I was riveted by this book. I am a practicing Catholic struggling to make peace with some of the Church's teaching. Kennedy presents her own journey, as well as those of other Catholics - practicing, non-practicing & somewhere in between.

The book's contributors vary widely in their experiences, as we all do. This book is for all Catholics - and those interested in Catholicism. It is a great way to begin to understand how & why Catholics believe what they do & act as they do.

Don't dismiss this book as anti-Catholic or pro-Catholic. Nothing could be further from the truth. The author presents many views, many journeys; and, the book challenges each of us to look at the Church and determine if it is truly following the teachings of Christ.

If you're a devout, practicing Catholic, don't be afraid to try reading this book. If you have left the Church, don't be afraid to try reading this book. It may open your mind to a better understanding of others (and isn't that one of the basic teachings of Christ?).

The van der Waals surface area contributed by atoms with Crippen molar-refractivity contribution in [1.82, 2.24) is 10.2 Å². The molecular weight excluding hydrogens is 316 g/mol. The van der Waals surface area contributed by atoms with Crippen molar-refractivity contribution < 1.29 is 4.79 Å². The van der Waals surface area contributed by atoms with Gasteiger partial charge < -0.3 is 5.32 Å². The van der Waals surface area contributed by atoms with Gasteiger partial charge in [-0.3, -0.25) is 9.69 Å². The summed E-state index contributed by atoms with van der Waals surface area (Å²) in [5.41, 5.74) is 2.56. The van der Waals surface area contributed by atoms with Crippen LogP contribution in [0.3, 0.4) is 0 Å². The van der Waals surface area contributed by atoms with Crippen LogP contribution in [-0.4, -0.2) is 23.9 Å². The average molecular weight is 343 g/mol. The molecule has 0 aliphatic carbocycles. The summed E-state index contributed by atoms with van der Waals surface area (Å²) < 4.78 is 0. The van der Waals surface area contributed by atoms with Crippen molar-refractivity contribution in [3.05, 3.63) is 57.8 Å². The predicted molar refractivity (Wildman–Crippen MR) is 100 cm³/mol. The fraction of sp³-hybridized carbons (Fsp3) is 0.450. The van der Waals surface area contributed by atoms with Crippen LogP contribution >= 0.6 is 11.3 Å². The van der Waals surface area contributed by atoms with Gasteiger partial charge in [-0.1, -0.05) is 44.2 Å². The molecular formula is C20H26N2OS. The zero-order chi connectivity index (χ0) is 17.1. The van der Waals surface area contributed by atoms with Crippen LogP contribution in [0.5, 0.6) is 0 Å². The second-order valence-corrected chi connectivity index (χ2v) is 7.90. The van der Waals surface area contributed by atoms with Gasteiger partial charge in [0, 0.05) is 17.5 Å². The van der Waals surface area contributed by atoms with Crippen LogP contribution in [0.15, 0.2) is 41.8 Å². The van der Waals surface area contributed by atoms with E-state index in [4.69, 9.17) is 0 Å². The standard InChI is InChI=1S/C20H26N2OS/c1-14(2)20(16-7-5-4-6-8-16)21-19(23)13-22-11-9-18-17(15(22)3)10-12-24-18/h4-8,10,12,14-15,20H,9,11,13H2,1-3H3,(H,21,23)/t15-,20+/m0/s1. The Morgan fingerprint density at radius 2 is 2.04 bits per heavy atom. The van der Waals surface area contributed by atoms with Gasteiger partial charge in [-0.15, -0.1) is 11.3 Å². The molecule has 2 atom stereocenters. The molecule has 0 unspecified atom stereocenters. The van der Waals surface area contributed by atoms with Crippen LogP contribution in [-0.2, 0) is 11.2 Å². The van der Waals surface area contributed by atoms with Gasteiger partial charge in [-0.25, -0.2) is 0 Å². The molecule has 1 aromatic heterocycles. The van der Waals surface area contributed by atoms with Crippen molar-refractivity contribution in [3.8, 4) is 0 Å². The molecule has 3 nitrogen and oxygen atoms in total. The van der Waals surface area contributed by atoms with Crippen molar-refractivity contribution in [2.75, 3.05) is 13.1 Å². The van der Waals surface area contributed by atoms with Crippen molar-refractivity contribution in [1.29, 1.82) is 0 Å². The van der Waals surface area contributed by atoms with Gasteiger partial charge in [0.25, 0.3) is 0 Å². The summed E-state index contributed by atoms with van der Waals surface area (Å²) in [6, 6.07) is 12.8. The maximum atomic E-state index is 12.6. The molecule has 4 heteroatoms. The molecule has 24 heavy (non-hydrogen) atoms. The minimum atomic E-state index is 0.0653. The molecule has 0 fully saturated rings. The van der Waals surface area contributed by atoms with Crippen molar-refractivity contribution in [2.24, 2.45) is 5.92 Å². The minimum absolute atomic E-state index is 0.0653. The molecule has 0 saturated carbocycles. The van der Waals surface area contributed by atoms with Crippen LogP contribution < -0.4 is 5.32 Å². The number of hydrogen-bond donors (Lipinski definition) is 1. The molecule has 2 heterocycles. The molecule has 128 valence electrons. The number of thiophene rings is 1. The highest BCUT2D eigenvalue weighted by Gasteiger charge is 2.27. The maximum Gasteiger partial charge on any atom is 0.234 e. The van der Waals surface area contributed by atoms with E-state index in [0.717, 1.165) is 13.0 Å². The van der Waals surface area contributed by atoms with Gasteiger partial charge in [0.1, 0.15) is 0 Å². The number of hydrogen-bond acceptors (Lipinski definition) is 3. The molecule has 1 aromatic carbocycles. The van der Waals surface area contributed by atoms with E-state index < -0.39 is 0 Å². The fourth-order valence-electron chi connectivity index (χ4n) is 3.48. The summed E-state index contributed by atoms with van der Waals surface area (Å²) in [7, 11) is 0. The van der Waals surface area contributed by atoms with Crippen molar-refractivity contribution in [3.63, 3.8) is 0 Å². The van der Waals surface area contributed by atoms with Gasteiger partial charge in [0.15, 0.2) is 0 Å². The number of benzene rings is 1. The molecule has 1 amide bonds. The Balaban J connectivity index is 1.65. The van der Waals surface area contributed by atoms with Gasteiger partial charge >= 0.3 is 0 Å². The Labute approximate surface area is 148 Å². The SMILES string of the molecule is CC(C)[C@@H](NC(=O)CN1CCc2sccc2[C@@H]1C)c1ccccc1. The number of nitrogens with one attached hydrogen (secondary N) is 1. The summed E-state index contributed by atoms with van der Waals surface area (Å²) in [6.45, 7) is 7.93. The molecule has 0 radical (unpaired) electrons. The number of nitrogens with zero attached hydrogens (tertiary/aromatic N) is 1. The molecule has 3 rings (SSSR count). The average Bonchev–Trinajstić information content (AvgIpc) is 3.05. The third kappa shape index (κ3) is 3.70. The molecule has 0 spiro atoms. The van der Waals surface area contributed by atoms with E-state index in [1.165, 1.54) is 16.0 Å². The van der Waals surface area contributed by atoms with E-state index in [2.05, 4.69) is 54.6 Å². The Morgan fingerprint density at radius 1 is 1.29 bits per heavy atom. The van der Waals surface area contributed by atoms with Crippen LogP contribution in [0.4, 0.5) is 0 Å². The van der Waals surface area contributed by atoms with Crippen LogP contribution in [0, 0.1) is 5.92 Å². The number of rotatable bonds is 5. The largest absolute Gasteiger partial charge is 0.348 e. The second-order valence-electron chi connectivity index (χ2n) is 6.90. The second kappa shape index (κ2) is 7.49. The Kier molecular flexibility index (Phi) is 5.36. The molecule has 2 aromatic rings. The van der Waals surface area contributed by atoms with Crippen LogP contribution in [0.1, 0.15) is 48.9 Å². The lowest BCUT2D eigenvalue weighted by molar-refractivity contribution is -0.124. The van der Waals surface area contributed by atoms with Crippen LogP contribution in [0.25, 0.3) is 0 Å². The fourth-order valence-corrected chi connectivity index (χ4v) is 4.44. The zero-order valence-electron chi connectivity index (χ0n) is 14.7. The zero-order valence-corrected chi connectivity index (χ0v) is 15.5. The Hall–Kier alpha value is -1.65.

I read the book. It is especially insulting to read a review from someone who hasn't even read the book. This is a terrific and timely book.
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1 of 1 people found the following review helpful By ghmus7 on October 15, 2014
Format: Paperback
Why be Catholic? This book does not really answer the question of why all these celebrities (deeply learned in theology and the teachings of the church) still wish to be Catholic when they disagree with everything that the church teaches. Why? Why would you wish to join a club when you despise all the reasons for that club's existence? Would you join the Sierra club if you disagreed with the principals of conservation? Would you remain a Boy Scout if you disliked the principals of scouting?